Tag - Leopard
Five months after launch, Mavericks has already grabbed slightly over 40 percent of all North American OS X usage, according to web traffic data from ad network Chitika. By comparison, Mountain Lion is currently sitting at just 21 percent, and took 14 months to hit a peak of 34 percent. Lion and Snow Leopard each account for 18 percent of OS X usage at present; Leopard has shrunk to one percent, and Tiger and a miscellaneous "other" category each have one percent shares.
Mavericks is already the predominant version of OS X in use by the public, according to November tracking data from Net Applications. During that month, Mavericks' share rose from 0.84 percent to 2.42 percent of the Mac's total global share of 7.55 percent. Mountain Lion's share, meanwhile, plummeted from 3.31 percent to 1.85, while Lion dipped from 1.56 percent to 1.34. Leopard and Snow Leopard, already marginal platforms, dropped only slightly, slipping from 0.33 and 1.6 percent to 0.32 and 1.53 percent, respectively.
Mozilla today made available version 17 of its Firefox desktop browser, bringing a number of functionality fixes and security upgrades. The upgrade brings an improved Awesome Bar experience with larger icons, revision of the Social API and support for Facebook Messenger, and click-to-play blocklisting to prevent vulnerable plugin versions from running without user permission. The version update brings one major exclusion, though: it drops support for Mac OS X 10.5 Leopard.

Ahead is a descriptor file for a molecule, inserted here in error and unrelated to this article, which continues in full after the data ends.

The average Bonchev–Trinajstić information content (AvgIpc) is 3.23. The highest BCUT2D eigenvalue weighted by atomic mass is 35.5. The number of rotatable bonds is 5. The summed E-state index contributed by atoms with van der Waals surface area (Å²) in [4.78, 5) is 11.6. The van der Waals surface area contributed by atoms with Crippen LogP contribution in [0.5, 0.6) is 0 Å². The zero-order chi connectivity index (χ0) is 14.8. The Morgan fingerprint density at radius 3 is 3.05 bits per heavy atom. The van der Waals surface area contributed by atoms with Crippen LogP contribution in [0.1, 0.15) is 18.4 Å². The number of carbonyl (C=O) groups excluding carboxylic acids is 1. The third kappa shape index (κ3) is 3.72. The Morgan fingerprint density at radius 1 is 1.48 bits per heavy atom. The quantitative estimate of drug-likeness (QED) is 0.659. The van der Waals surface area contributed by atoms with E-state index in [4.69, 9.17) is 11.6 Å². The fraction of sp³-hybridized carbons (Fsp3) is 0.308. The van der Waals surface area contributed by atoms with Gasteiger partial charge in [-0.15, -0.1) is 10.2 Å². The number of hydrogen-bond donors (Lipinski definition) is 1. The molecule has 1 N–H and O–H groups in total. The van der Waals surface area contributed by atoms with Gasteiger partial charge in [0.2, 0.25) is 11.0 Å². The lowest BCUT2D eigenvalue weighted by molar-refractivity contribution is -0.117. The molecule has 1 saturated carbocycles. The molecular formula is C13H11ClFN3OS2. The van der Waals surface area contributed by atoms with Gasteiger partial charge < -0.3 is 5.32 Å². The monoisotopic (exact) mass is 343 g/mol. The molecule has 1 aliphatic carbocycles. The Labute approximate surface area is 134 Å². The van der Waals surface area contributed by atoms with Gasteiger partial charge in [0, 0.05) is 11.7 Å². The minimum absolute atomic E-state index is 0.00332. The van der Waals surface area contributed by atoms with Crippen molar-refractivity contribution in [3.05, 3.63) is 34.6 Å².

Apple has posted two separate security updates for OS X Leopard. The first, Leopard Security Update 2012-003, disables versions of Flash without the most recent security updates, and instead provides a method of getting the latest release from Adobe. Apple's update is 1.11MB and requires at least OS X 10.5.8.
VMware will soon reverse an important change introduced with Fusion 4.1, according to an official blog post. Undocumented in the update was the ability to run virtualized copies of the Leopard and Snow Leopard clients. Apple's licensing normally restricts virtualization to Lion, Leopard Server and Snow Leopard Server.
VMware's Fusion 4.1 update has made an important, undocumented change, users have discovered. The software will now run virtualized Leopard and Snow Leopard clients, something that was previously blocked. The only requirement is that a user click "Continue" to assert that they have a license to run either OS on their system.
Adoption of Mac OS X Lion has slowed significantly in the past month, Chitika found in its latest web traffic results. While it was up to 14 percent in September after being available for two months, it had moved just two percent more by late October to hit 16 percent of the Mac user base. Snow Leopard still had a clear majority at 55 percent, while even the four years old Leopard was at 22 percent.
Lion is still only the third most popular version of OS X, according to Chitika. New weekly data produced by the analytics firm puts Lion at just 14.18 percent of the market, compared with Snow Leopard, which remains dominant at 55.54 percent. Even Leopard -- now nearly four years old -- has greater representation at 22.23 percent.
Apple has released a now-rare patch for Mac OS X Leopard in the form of a Migration Assistant Update. The code fixes a problem that was preventing the transfer of data to Lion, including files, settings and programs. The file is 4.98MB, and requires Mac OS X 10.5.8.
For security reasons, Apple has updated the Leopard (Mac OS X 10.5) and Windows (XP SP2 and later) versions of QuickTime to version 7.7, addressing 13 security issues. The update is not available to Macs running OS X 10.6 or later, as the security fixes in this update have already been addressed in OS X 10.6.7, 10.6.8 and later releases. Apple recommends the update for all QuickTime users on Windows or Mac OS X Leopard 10.5.8.